The killing of Somali Islamist group al-Shabaab’s leader by a U.S. airstrike earlier this week could foment in the movement internal conflicts and eventual fragmentation, experts say.
But despite the White House hailing Ahmed Godane’s killing as “a major symbolic and operational loss” for the al-Qaeda linked group, on Monday, just hours after the group pledged allegiance to its new leader, Ahmed Umar, at least 12 civilians were slain in two car bombings that targeted African Union troops and Somali security forces.
The attack was the first such strike by al-Shabaab after it had vowed revenge for the killing of its leader.
But with Godane’s death, the main threat to the organization in now internal, U.S.-based intelligence firm Stratfor said on its website.
“The removal of Godane as the main decision-maker in al-Shabaab could result in another shift in tactics or strategic focus for the organization, but the exact direction this shift will take depends heavily on which al-Shabaab leaders are able to consolidate control over the group now,” it said.
The acceptance of Umar as a leader is another key factor, said Stig Jarle Hansen, a Norwegian expert who has written a book on al-Shabaab.
“The biggest threat in al-Shabaab is whether there’s any kind of internal disagreement. It look likes al-Shabaab has taken some positive steps in consolidating the organization after the change, but we’ll still have to see if it’s accepted,” Hansen told Al Arabiya News.
The group might “morph” into a different structure, Hansen added, weakening its capabilities. “A more fragmented al-Shabaab with small cells inside Somalia is less of a threat.”
Chris Chivvis, a political scientist at the U.S.-based RAND Corporation policy think-tank told Al Arabiya News that “some degree of power struggle” could be expected in the group, with “the possibility of splinter groups emerging from that struggle.”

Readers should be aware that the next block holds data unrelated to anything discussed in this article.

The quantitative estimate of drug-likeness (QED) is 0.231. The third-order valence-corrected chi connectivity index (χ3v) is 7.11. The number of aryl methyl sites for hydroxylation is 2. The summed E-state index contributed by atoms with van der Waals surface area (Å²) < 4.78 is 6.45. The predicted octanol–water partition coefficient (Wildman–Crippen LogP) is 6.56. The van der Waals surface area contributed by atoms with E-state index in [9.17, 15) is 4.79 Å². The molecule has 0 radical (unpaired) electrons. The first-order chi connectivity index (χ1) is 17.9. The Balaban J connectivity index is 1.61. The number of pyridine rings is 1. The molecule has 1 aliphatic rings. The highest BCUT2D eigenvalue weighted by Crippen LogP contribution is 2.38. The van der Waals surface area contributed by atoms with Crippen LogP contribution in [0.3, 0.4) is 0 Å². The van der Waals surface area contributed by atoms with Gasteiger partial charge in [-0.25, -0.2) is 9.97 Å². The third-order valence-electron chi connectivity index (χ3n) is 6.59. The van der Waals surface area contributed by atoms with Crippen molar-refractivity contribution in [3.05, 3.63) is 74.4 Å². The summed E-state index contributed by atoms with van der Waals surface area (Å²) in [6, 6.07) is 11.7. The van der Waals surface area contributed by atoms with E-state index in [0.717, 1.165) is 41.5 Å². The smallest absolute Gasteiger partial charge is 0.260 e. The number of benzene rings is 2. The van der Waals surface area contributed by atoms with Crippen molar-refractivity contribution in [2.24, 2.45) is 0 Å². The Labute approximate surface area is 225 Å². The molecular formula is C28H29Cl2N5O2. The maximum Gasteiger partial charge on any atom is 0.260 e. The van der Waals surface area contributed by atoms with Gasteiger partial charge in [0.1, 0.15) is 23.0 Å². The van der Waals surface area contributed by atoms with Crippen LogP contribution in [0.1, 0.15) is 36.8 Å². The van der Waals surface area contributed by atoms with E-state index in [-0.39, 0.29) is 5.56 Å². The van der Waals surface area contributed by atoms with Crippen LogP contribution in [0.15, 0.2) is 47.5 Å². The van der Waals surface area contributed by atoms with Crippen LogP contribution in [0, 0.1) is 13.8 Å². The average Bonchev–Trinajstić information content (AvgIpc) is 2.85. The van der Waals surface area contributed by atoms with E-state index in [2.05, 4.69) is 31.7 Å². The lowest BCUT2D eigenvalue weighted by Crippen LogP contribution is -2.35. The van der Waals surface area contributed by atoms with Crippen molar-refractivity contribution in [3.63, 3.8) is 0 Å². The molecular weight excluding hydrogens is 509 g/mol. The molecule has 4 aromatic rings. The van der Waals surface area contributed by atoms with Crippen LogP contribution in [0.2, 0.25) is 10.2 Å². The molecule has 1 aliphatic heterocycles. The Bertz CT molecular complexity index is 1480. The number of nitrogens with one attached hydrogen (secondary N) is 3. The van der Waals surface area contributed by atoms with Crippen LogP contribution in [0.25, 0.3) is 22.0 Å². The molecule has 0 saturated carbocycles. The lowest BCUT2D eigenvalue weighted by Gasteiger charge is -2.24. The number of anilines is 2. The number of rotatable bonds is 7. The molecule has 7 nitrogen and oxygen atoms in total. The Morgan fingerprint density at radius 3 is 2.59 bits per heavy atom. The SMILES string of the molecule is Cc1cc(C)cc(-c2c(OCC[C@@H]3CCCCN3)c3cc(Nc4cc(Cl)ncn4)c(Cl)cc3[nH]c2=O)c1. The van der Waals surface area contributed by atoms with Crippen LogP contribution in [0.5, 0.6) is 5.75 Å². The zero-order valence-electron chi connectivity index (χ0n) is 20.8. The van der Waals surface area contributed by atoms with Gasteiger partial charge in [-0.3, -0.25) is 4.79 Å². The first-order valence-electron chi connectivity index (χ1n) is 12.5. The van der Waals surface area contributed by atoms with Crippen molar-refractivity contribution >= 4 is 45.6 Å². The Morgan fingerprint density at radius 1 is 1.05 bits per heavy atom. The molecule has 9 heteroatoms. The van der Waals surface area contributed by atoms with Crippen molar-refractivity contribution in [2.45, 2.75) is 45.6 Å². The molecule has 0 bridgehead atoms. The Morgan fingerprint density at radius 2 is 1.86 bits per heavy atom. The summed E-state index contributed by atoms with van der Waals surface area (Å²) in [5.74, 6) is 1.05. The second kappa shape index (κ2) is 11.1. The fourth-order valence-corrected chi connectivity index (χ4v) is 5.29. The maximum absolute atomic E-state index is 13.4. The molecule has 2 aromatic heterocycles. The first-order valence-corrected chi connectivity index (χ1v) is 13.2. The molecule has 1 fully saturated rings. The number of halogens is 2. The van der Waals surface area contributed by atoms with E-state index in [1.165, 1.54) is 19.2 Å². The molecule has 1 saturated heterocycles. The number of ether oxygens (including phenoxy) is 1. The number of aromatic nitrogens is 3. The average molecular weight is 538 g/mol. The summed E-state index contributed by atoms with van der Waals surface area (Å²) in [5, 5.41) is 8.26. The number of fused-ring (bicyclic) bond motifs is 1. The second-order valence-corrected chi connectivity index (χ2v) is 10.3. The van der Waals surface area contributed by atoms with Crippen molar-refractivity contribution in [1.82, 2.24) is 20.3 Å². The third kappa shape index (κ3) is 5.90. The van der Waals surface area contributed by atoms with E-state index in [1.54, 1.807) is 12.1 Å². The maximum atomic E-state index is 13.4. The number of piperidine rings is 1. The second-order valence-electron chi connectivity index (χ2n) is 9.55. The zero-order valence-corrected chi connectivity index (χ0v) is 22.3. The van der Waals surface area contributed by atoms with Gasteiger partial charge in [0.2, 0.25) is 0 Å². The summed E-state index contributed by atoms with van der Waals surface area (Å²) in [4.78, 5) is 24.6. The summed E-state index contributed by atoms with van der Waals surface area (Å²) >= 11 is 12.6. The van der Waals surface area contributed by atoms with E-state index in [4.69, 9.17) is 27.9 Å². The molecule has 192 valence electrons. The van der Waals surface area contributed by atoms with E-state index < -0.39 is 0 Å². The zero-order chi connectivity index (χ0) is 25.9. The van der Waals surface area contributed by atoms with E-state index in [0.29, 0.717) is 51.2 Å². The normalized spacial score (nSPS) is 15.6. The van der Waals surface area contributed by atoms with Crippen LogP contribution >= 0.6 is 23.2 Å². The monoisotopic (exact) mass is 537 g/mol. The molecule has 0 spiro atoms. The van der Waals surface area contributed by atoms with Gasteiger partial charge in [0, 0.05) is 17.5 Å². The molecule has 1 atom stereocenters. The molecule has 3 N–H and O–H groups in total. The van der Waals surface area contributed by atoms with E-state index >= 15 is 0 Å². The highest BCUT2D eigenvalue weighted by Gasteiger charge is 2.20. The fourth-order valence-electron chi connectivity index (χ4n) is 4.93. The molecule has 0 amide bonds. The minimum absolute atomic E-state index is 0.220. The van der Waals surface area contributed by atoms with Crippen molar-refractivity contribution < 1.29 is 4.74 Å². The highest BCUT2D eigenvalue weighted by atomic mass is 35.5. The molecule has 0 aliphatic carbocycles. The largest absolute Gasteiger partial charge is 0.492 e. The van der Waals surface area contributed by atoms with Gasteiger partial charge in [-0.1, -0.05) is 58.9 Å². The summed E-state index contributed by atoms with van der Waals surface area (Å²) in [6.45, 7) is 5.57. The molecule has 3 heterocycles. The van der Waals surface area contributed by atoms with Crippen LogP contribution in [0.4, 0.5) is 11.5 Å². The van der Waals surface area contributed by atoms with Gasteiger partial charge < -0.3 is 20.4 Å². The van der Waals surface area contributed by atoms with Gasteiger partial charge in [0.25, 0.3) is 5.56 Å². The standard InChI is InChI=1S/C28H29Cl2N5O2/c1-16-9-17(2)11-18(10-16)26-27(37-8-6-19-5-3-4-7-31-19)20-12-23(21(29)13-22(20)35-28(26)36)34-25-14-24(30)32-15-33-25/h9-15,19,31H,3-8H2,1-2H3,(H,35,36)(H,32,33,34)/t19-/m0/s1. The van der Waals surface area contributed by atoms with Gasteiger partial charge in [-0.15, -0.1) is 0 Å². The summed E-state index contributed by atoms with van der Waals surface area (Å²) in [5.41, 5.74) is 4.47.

“This would surely pose a problem for al-Shabaab, but it by no means is the end of the group,” Chivvis said.
Besides the risk of fragmentation and internal conflicts tearing al-Shabaab apart, the new leader may also not be able to step into the shoes of his former boss well, said J. Peter Pham, an expert on African security at the Atlantic Council, a Washington-based think tank.
“In extremist groups such as al-Shabaab the elimination of any one person is generally not dispositive; he will simply be replaced sooner or later,” Pham told Al Arabiya News.
However, Godane’s ruthless and “autocratic” six-year rule – according to the testimony of former Godane loyalist and presumed successor Ibrahim al-Afghani, who was then killed a month later by Godane’s elite “Amniyat” internal security service – could prove an exception, said Pham.
Due to Godane’s intolerance for dissent and his wiping out all rivals and internal opposition, the late leader’s “modus operandi” left the group more susceptible than it need be, he said.
“The successor [Umar] his loyalists have scrambled to appoint has neither Godane’s stature as a veteran militant nor some of his rivals’ clan networks,” Pham added.
However, Hansen said Umar should not immediately be dismissed as a potentially strong chief, having the credentials of being a former wali (or governer) of one of Somalia’s many districts.
“[Umar] had the reputation for being efficient,” said Hansen, adding that the new leader was also related to Godane by his mother’s side.
“He has a name inside the organization. He is not an unknown figure,” he added.
The face of the conflict
One factor that could bolster al-Shabaab’s future is the fact that the U.S., despite targeting Godane personally as a designated terrorist, has not decided to strike the wider group, according to Ryan Goodman, the co-editor-in-chief of Just Security, an online forum that analyzes U.S. national security law and policy.
Consequentially, “other governments and institutions – such as Kenya and the African Union (backed up by the U.N. Security Council) – are more the face of the conflict with Al-Shabaab [than U.S. forces],” Goodman wrote.
The new change of leadership presents Somalia’s government with an opportunity to act against the group, having already made overtures toward future actions including amnesty for fighters, Pham said.
However, “if the government fails to take advantage of the circumstances, there is a risk that the ‘nationalists’ [fighters who do not share the transnational ambitions of others in the group] may return to leadership with the movement and prove a more difficult foe than the hardline Godane,” he added.
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